Check for a padlock icon in your browser tab to confirm that the site has a valid security certificate and look for any typos or something that seems out of place if you aren’t sure you’re on the right website.
If you have any questions or concerns about the safety of a website, contact the company directly or move onto another online store to make your purchase.
Sites like eBay, Amazon, and Etsy all feature third-party and independent sellers from all over the world. There’s a good chance you’ll be buying from a seller you’re not familiar with, so look for fake reviews or anything suspicious before you go ahead with your order. If something seems too good to be true, it may be better and safer to look for the same product somewhere else.
If you do choose to continue with your order, always keep communication between yourself and the seller on the app or website itself. For instance, if you message a seller on Amazon, keep all communication on Amazon. Never pay the seller directly and always complete transactions through the platform itself.
Make sure any shopping apps you have installed on your smart devices are kept up-to-date. This means you’ll have all the latest security features and any bugs that have occurred in the app should have been fixed by the developers.
Scammers will often exploit app bugs to target users for cyber fraud, so it’s essential that you’re frequently checking for these updates and installing them when there’s a new version of the app.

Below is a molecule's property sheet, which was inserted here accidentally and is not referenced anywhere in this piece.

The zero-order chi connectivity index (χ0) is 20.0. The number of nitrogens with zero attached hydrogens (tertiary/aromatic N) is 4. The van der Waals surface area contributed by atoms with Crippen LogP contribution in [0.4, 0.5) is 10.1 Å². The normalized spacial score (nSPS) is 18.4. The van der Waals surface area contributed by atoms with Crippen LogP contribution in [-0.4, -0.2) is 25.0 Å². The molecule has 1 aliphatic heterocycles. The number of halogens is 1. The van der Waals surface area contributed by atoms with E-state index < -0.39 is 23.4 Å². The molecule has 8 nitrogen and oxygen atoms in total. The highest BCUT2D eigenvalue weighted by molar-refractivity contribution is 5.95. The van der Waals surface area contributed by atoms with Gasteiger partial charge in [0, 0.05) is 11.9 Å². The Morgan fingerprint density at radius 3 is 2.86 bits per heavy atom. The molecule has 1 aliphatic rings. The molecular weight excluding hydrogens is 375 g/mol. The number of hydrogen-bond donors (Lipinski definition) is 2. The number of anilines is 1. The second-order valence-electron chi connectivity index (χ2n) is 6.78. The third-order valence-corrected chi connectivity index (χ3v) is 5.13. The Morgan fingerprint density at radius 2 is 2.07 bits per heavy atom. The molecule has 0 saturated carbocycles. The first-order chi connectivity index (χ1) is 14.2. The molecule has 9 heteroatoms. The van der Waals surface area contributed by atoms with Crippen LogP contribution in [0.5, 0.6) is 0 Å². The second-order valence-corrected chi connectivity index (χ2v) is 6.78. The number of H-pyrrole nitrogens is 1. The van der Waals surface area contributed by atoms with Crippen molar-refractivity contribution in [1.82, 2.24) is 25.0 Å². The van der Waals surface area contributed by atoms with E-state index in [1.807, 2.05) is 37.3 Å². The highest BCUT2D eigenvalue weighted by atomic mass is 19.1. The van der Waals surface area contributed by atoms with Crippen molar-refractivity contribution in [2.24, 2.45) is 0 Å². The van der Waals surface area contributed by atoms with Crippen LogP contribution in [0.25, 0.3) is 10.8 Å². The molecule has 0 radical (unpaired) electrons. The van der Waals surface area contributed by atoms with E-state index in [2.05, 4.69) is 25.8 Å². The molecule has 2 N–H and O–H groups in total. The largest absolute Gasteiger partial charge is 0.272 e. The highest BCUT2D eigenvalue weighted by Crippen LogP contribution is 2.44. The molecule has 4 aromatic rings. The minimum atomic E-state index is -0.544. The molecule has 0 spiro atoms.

Always set up security alerts on all of your cards, especially if they’re stored in apps, to be alerted if suspicious activity takes place.
No matter what site you’re using, always create a strong password for your accounts. You may be tempted to reuse the same password for every shopping account you have but avoid this temptation.
Think about using a password manager and random generator to create the most secure passwords possible. You should also use two-factor authentication wherever you can, especially with financial sites. This means that you need to identify yourself (usually though a text or email code) before logging into your account.
One of the biggest cybercrimes is phishing. This is where scammers target people with email, text, or phone calls and pretend to be a legitimate authority like a financial institution or the government. They then lure individuals to hand over sensitive information, like their banking details or personally identifiable information like a social security number.